During his lifetime and in the building of Ananda, Swami Kriyananda instinctively established a dynamic, yet fruitful, "tension" between caring for our "home" (the various residential communities and the needs of our members) and engaging in public service; between nurturing our membership and serving the public. His books tended, generally, to reach out to the broadest segment of the public with interesting and varied topics that could show the underlying message of unity and spirituality beneficial to all through meditation, philosophy, parenting, marriage and much more. By contrast, those to whom he appointed to lead the communities that he had established were given the role to tend and nurture the needs and spiritual welfare of individual members. Outreach, though important, was and generally still is limited to a local service area and directed towards students and members.

Not long after Swami's death, Ananda's worldwide leadership affirmed our commitment to outreach and public service. Recently this was reaffirmed and focused towards SK's successors: Jyotish and Devi Novak. But that's easier said than done because our generation of leaders does not have the public recognition or karmic role of SK. Not surprisingly, the resources committed to outreach lag behind the resources committed to what we are used to making as our priority: the maintenance and growth of the communities, and the training and support of our members. Perhaps this is as it needs to be for now. We can coast for a while on the lifelong public service of our founder. But just how long?

In all fairness (returning now to the gender identity of Ananda members), yoga and meditation probably does attract more women than men. Perhaps our statistics are in line with the reality everywhere at the present time. Nonetheless, the frequency and clarity with which Swami Kriyananda commented upon the need for male energy should be a warning to us. A true leader is compassionate and understanding and good with people. But we cannot expect all future leaders to express all aspects of the ideal leader, and certainly not in their younger years as they are learning and growing. A potential leader might prove, at first, to be a gadfly of new ideas (just as SK was long ago) or even critique. (Just as some of the brightest students in school are not those who are the teacher's pet.)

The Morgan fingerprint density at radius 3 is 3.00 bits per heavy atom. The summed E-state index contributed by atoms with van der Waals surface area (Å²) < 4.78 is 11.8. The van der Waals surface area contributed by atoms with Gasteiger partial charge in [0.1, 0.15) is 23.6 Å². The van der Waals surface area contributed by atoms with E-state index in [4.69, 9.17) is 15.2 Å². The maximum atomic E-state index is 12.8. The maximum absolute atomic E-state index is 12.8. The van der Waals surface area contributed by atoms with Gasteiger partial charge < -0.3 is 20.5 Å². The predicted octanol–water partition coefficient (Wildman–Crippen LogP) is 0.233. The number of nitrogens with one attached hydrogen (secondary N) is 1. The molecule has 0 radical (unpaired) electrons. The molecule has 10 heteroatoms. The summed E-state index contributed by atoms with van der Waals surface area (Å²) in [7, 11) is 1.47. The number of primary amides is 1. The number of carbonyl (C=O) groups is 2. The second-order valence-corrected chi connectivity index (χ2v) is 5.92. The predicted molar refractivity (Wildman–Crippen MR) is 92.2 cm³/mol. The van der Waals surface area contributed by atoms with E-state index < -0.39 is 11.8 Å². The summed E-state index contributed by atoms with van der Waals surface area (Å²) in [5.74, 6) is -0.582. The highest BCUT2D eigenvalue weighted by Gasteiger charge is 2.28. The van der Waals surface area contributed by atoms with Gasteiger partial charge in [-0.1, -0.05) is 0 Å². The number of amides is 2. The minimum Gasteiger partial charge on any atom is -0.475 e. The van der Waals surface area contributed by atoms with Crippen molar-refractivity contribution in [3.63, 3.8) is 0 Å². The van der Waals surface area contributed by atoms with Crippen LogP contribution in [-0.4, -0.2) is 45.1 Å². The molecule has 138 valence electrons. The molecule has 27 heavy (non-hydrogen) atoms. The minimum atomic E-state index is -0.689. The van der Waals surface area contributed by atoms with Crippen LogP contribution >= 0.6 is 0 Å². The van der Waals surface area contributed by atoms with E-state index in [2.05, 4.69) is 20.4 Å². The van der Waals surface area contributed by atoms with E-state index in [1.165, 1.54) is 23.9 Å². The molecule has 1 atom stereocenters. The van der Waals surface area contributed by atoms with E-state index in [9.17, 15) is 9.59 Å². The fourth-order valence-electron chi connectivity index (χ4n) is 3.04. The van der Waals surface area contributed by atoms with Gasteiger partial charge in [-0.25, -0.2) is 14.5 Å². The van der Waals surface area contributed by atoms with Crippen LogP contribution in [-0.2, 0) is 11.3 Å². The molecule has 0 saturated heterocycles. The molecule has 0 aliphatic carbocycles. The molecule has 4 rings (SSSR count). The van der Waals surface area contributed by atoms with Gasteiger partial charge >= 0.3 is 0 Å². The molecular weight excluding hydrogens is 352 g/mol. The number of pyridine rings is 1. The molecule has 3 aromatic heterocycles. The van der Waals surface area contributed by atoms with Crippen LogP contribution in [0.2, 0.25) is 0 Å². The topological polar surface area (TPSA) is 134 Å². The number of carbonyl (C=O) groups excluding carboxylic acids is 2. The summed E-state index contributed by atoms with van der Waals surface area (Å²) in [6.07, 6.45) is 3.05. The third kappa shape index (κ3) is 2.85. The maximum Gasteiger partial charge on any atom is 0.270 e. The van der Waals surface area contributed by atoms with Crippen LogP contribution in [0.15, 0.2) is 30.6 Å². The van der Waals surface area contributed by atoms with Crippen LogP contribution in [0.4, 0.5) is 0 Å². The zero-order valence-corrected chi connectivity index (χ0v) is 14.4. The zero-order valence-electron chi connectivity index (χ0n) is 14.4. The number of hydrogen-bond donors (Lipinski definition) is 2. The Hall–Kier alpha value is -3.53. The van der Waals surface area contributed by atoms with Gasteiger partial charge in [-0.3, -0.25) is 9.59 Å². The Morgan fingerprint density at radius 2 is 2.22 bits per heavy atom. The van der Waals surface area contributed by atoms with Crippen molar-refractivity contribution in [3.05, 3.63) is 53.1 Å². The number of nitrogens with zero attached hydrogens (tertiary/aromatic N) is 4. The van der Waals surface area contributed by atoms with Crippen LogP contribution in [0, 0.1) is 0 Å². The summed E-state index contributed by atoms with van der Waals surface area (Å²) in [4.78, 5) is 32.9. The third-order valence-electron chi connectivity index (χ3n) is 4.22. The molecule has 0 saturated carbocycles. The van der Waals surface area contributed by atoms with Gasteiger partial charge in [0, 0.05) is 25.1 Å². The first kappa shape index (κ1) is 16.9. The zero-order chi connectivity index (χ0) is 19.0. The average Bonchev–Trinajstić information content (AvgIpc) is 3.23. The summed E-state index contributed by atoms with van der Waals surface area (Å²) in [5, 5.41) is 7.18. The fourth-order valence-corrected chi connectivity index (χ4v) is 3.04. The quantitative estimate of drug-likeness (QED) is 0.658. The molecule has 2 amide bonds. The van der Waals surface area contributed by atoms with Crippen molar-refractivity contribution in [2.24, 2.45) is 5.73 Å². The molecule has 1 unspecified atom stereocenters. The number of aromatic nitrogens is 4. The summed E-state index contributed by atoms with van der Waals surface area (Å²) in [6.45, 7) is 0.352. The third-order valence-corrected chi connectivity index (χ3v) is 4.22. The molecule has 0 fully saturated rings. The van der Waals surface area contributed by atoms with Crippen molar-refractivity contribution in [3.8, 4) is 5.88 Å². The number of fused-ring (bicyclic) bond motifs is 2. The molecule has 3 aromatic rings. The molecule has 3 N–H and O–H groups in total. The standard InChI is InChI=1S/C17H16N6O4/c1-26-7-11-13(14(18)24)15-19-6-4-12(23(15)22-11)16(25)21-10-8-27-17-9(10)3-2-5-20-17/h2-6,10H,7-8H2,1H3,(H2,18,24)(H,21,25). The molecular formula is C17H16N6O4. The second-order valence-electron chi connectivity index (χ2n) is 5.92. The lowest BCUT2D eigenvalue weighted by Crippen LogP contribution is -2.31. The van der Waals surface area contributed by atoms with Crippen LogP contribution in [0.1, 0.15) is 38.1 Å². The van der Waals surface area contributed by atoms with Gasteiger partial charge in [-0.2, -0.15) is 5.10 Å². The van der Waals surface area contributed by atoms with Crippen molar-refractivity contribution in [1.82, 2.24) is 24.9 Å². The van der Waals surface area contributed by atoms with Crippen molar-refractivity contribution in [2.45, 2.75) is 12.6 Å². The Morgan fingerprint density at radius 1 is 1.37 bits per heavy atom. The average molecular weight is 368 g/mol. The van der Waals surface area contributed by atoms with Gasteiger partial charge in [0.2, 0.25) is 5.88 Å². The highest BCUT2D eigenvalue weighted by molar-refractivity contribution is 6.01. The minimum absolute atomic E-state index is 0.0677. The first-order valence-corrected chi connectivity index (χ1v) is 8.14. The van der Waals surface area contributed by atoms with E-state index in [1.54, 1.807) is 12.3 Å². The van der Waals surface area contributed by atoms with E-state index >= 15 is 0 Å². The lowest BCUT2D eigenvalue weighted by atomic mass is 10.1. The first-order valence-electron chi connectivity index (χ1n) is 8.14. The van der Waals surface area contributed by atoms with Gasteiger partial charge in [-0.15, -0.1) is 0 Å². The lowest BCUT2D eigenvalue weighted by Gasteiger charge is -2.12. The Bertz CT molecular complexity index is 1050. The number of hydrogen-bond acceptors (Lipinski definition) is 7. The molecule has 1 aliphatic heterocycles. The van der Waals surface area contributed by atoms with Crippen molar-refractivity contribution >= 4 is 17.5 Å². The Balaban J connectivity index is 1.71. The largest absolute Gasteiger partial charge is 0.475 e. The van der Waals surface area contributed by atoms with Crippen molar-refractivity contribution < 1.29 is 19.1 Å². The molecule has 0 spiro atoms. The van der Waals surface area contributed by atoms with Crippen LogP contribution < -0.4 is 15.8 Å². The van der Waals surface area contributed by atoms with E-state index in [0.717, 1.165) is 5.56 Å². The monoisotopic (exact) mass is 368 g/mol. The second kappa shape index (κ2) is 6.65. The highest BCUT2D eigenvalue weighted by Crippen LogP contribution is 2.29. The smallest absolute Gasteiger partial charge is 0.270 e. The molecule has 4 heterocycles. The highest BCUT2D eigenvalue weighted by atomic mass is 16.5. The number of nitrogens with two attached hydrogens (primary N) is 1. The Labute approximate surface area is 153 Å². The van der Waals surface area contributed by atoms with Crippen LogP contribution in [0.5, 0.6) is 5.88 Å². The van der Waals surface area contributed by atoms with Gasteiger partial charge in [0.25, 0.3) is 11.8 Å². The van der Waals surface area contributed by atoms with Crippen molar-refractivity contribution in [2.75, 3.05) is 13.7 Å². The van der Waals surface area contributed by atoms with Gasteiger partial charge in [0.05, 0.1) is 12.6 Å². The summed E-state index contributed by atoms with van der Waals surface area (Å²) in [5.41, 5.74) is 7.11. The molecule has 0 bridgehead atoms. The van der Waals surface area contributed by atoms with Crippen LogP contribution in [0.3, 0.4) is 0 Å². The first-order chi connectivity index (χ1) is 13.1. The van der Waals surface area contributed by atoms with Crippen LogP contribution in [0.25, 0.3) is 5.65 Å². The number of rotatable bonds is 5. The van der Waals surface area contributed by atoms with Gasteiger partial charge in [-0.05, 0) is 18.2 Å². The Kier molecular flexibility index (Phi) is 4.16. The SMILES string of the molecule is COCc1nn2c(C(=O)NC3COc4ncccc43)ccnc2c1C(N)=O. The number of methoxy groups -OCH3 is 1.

It is true, as he, himself wrote, that the devotee (male and female) must begin the spiritual search with qualities of humility, devotion and receptivity, but strength and will power, too, are essential to spiritual growth. Given the dynamics of cultural conditioning in modern times, and as Swami Kriyananda found himself a victim of, it is all too easy to assume that softer qualities are spiritual and outward flowing energies are egotistical. Easy, in part, because so often true: but not always!

For, in fact, the emergent form of spirituality rejects the historic tradition that expansiveness is born of ego. The time for rejecting the world in the name of spirituality is rapidly vanishing. The time for "bringing Spirit to "work" in the world" is gaining acceptance by virtue of the need in our times. Men and women of greater awareness express this instinctively. But the old habits cling and resist as well.

In the last two weeks or so, and taking place at the Ananda Community and Center near Assisi, Italy, was a gathering of younger members, many of whom have leadership potential for the future. Ananda IS making an effort to nurture and recognize leadership qualities. SK taught us that in group dynamics and organizational activities, leadership, while not better or more important than other roles, is, nonetheless, a necessary talent, role and skill. Given the positive changes in culture and consciousness away from hierarchy, leadership energies tend to be mistrusted even if the role remains essential to any successful venture. We must avoid that inviting view, born of an extreme affirmation of egalitarian principles. "All men are created equal" is a pleasing affirmation (applicable, truly, to our potential) but quite obviously is untrue in actual fact.

It is my hope and prayer, and expectation, that the present leadership of Ananda, wherever situated, will have the wisdom (and the remembrance of the example of our founder, Swami Kriyananda) to recognize and nurture leadership qualities in those men and women inspired to serve the public work of Yogananda in the world today and in the years to come.

In thoughtful recollection,

Nayaswami Hriman